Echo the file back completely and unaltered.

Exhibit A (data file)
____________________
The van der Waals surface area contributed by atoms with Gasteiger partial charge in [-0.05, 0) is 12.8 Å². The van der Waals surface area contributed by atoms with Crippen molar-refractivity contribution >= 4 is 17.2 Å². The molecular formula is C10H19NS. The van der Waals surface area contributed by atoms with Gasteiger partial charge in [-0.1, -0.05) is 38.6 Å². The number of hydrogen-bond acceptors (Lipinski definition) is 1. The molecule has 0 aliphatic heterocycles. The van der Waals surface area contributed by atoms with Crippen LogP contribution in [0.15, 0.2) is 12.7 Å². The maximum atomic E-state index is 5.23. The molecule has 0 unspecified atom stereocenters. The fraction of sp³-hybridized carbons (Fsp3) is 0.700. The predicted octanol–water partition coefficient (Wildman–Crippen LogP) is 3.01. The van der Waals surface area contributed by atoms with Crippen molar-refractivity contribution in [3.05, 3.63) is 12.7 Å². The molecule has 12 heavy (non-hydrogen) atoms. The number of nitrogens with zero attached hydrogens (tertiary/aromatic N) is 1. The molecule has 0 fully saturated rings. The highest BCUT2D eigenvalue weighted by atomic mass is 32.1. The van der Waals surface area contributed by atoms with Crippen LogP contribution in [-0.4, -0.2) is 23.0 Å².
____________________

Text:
The van der Waals surface area contributed by atoms with Gasteiger partial charge in [-0.05, 0) is 12.8 Å². The van der Waals surface area contributed by atoms with Crippen molar-refractivity contribution >= 4 is 17.2 Å². The molecular formula is C10H19NS. The van der Waals surface area contributed by atoms with Gasteiger partial charge in [-0.1, -0.05) is 38.6 Å². The number of hydrogen-bond acceptors (Lipinski definition) is 1. The molecule has 0 aliphatic heterocycles. The van der Waals surface area contributed by atoms with Crippen LogP contribution in [0.15, 0.2) is 12.7 Å². The maximum atomic E-state index is 5.23. The molecule has 0 unspecified atom stereocenters. The fraction of sp³-hybridized carbons (Fsp3) is 0.700. The predicted octanol–water partition coefficient (Wildman–Crippen LogP) is 3.01. The van der Waals surface area contributed by atoms with Crippen molar-refractivity contribution in [3.05, 3.63) is 12.7 Å². The molecule has 12 heavy (non-hydrogen) atoms. The number of nitrogens with zero attached hydrogens (tertiary/aromatic N) is 1. The molecule has 0 fully saturated rings. The highest BCUT2D eigenvalue weighted by atomic mass is 32.1. The van der Waals surface area contributed by atoms with Crippen LogP contribution in [-0.4, -0.2) is 23.0 Å².